the Blue Bucket

It’s not the blue bucket

of Hope

nor the one set aside

for my Bucket List

nor the metaphorical one

we kick when we die

but a simple supermarket bucket

I put beside my bed

each New Years’ Eve

after a big night

just in case


This is Rumpole.

Rumpole is a plaster of Paris statue of a real dog that wandered away nine years ago and never came back.

We tell tales of where he might have gone, what mischief he got up to and the puppies he might have sired.

We still think one day he will find his way back home which is why we leave the side gate open.

Meanwhile the statue is comforting. We know he’s not really there

But every Halloween he cocks his leg and pisses on the pavers to remind us he still is

No Fairy Tale Towers

There are no fairy tales in these Tower Blocks

of Melbourne

No Rapunzel leaning from a window

to let down her golden hair

for some prince to climb up,

no balcony for a Juliet to stand on

and gaze out at her Romeo romancing her

from below

no Dire Straits song to celebrate

their desire

no tower of hope and dreams

no clambering prince

only a vicious virus climbing

the tower walls

*pic courtesy of Wiki Commons

the Color of Hope


I show him my little book of poems.

Hey, it looks good, he says. Can I hold it? Can I have a look?

I can do better than that. I’ll give you a copy.


Sure, you’re a mate. Have a read. Tell me what you think.

Gee, thanks.

You don’t have to read them now.

It’s not a big book. It’s only 24 pages. Why, so short?

It’s a chap book, I tell him.

What’s that when it’s home?

A mini collection on one topic or theme, I say.

So what’s the topic?

Hope, I say. Like the title.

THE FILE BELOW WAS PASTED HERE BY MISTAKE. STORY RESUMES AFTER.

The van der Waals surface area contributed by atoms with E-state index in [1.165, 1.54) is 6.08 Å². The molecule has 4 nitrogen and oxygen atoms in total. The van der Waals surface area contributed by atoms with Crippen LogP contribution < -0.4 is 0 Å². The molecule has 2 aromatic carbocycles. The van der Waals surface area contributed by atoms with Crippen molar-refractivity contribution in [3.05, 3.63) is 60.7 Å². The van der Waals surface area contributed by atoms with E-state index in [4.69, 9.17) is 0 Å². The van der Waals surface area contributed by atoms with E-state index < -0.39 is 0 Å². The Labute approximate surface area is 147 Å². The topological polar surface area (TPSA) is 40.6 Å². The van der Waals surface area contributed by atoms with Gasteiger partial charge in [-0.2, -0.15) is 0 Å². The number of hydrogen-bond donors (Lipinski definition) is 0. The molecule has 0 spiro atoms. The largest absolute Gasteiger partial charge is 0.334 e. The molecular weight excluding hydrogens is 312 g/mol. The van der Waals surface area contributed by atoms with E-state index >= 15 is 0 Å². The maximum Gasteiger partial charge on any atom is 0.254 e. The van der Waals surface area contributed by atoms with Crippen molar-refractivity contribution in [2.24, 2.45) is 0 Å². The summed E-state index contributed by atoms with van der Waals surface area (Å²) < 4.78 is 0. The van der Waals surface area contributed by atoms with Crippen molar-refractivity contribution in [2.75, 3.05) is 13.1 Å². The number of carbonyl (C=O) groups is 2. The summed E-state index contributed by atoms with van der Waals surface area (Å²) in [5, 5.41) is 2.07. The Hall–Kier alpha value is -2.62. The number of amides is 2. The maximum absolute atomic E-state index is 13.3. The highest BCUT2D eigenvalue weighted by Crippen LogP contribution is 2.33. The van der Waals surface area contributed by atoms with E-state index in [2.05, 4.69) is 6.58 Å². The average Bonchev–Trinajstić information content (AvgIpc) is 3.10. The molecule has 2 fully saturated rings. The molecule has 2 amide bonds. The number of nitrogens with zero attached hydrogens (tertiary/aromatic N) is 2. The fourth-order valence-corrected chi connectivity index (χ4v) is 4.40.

Why are the pages blue?

Remember the blue berets worn by the United Nations peacekeepers?


Well, blue’s the color of Hope. The poems are upbeat, funny, cool like me.

He smiles.

I’ll have a good read at home, he says, and get back to you.

Promise Me You’ll Shoot Yourself


I go to borrow a book but the librarian takes me aside.

You take care, she says. I will, I promise. So when I get home

I remove all sharp objects, have a packet of anti-depressants

at my side and put on the Monty Python song’ Always Look

on the Bright Side of Things.’ I have beside me  a poem

‘Hope is the Helium’ though modesty forbids ……. and have

the Lifeline number at the ready. I flick through the grim

chapter headings and brace myself for an ordeal.

At least there are no photographs.


  • have you read any books lately that have disturbed you?
  • is it permissible to make jokes — black humor — about subjects like the above?
  • is there even a point — aside from morbid curiosity — in even reading such books?

Hope is the Helium


I was down in the dumps when someone praised

A recent poem of mine.

I know we should be immune to Praise

And Criticism

But it’s hard not to be lifted

Like a hot air balloon

Above the petty doubts and grievances

That beset us all

And to bask in the warm sun of appreciation

Knowing that, yeh, we’re okay,

We’re going to get there

We are not alone.

Hope is the helium that keeps us aloft.


can you think of an occasion when praise made a difference in your life?

what is the helium that keeps you aloft?

The Forest


I like them too.

I thought I was a basket case

But there’s this thirteen year old

I read about

Who takes anti-depressants

Anti-psychotic drugs,

Two drugs for attention deficit disorder

& she takes what I take too.


I know growing up is tough

But I didn’t know it could be

Tough as this.

I could take other drugs,

Ones that she takes

But the doc reckons I’ve got this far

Without them

I can go the rest of the way.

I just hope that little thirteen year old kid

Makes it out of the forest okay.